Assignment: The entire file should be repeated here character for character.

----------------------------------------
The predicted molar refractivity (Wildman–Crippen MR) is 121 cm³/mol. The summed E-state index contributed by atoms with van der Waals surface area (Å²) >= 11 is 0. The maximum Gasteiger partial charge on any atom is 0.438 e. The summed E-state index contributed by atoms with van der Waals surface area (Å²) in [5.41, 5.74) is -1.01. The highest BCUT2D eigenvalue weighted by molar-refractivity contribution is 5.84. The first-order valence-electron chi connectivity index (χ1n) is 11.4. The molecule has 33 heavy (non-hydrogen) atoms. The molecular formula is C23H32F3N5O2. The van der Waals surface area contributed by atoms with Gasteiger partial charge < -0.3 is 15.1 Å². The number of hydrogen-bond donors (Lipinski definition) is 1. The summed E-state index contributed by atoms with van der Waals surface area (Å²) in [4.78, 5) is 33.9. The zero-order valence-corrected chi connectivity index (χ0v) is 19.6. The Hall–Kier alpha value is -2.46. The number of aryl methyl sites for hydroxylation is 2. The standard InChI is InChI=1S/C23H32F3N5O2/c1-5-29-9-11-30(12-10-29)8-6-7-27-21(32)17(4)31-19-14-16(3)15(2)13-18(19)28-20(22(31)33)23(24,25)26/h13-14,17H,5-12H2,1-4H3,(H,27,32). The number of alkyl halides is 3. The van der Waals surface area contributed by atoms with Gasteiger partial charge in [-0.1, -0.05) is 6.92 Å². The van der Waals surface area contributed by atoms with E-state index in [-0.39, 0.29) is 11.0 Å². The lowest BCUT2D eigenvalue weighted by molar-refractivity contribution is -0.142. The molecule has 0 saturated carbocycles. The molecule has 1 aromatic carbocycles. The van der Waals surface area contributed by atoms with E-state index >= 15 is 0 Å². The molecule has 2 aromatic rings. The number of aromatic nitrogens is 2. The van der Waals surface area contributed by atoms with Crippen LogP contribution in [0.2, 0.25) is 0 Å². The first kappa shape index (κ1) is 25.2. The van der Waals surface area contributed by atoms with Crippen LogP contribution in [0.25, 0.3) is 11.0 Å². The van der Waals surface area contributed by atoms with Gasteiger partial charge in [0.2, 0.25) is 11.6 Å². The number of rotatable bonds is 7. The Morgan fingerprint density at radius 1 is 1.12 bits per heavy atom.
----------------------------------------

The predicted molar refractivity (Wildman–Crippen MR) is 121 cm³/mol. The summed E-state index contributed by atoms with van der Waals surface area (Å²) >= 11 is 0. The maximum Gasteiger partial charge on any atom is 0.438 e. The summed E-state index contributed by atoms with van der Waals surface area (Å²) in [5.41, 5.74) is -1.01. The highest BCUT2D eigenvalue weighted by molar-refractivity contribution is 5.84. The first-order valence-electron chi connectivity index (χ1n) is 11.4. The molecule has 33 heavy (non-hydrogen) atoms. The molecular formula is C23H32F3N5O2. The van der Waals surface area contributed by atoms with Gasteiger partial charge < -0.3 is 15.1 Å². The number of hydrogen-bond donors (Lipinski definition) is 1. The summed E-state index contributed by atoms with van der Waals surface area (Å²) in [4.78, 5) is 33.9. The zero-order valence-corrected chi connectivity index (χ0v) is 19.6. The Hall–Kier alpha value is -2.46. The number of aryl methyl sites for hydroxylation is 2. The standard InChI is InChI=1S/C23H32F3N5O2/c1-5-29-9-11-30(12-10-29)8-6-7-27-21(32)17(4)31-19-14-16(3)15(2)13-18(19)28-20(22(31)33)23(24,25)26/h13-14,17H,5-12H2,1-4H3,(H,27,32). The number of alkyl halides is 3. The van der Waals surface area contributed by atoms with Gasteiger partial charge in [-0.1, -0.05) is 6.92 Å². The van der Waals surface area contributed by atoms with E-state index in [-0.39, 0.29) is 11.0 Å². The lowest BCUT2D eigenvalue weighted by molar-refractivity contribution is -0.142. The molecule has 0 saturated carbocycles. The molecule has 1 aromatic carbocycles. The van der Waals surface area contributed by atoms with E-state index >= 15 is 0 Å². The molecule has 2 aromatic rings. The number of aromatic nitrogens is 2. The van der Waals surface area contributed by atoms with Crippen LogP contribution in [0.2, 0.25) is 0 Å². The first kappa shape index (κ1) is 25.2. The van der Waals surface area contributed by atoms with Crippen LogP contribution in [0.25, 0.3) is 11.0 Å². The van der Waals surface area contributed by atoms with Gasteiger partial charge in [0.2, 0.25) is 11.6 Å². The number of rotatable bonds is 7. The Morgan fingerprint density at radius 1 is 1.12 bits per heavy atom.